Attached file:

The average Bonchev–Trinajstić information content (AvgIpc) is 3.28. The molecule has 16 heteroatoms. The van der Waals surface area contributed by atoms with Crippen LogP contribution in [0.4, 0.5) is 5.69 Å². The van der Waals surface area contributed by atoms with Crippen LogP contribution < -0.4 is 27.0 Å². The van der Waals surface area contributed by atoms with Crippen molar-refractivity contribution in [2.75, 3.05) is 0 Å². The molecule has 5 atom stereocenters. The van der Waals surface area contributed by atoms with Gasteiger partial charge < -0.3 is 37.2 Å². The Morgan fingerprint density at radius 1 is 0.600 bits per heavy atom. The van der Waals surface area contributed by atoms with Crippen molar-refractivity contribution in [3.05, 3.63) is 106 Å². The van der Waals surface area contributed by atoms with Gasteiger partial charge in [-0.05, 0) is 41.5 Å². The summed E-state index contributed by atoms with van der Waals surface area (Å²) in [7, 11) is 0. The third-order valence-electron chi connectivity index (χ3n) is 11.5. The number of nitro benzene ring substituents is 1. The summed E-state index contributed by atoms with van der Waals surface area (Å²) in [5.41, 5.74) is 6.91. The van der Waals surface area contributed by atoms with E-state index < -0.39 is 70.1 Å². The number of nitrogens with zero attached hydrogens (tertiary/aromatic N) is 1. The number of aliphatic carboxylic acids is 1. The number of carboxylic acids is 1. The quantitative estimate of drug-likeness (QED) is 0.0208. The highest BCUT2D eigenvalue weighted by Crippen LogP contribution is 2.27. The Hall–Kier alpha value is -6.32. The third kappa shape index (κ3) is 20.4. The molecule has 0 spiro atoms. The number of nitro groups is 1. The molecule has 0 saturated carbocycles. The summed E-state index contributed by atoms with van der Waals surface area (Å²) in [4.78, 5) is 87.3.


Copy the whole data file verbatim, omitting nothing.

The average Bonchev–Trinajstić information content (AvgIpc) is 3.28. The molecule has 16 heteroatoms. The van der Waals surface area contributed by atoms with Crippen LogP contribution in [0.4, 0.5) is 5.69 Å². The van der Waals surface area contributed by atoms with Crippen LogP contribution < -0.4 is 27.0 Å². The van der Waals surface area contributed by atoms with Crippen molar-refractivity contribution in [2.75, 3.05) is 0 Å². The molecule has 5 atom stereocenters. The van der Waals surface area contributed by atoms with Gasteiger partial charge < -0.3 is 37.2 Å². The Morgan fingerprint density at radius 1 is 0.600 bits per heavy atom. The van der Waals surface area contributed by atoms with Crippen molar-refractivity contribution in [3.05, 3.63) is 106 Å². The van der Waals surface area contributed by atoms with Gasteiger partial charge in [-0.05, 0) is 41.5 Å². The summed E-state index contributed by atoms with van der Waals surface area (Å²) in [7, 11) is 0. The third-order valence-electron chi connectivity index (χ3n) is 11.5. The number of nitro benzene ring substituents is 1. The summed E-state index contributed by atoms with van der Waals surface area (Å²) in [5.41, 5.74) is 6.91. The van der Waals surface area contributed by atoms with E-state index < -0.39 is 70.1 Å². The number of nitrogens with zero attached hydrogens (tertiary/aromatic N) is 1. The number of aliphatic carboxylic acids is 1. The number of carboxylic acids is 1. The quantitative estimate of drug-likeness (QED) is 0.0208. The highest BCUT2D eigenvalue weighted by Crippen LogP contribution is 2.27. The Hall–Kier alpha value is -6.32. The third kappa shape index (κ3) is 20.4. The molecule has 0 spiro atoms. The number of nitro groups is 1. The molecule has 0 saturated carbocycles. The summed E-state index contributed by atoms with van der Waals surface area (Å²) in [4.78, 5) is 87.3.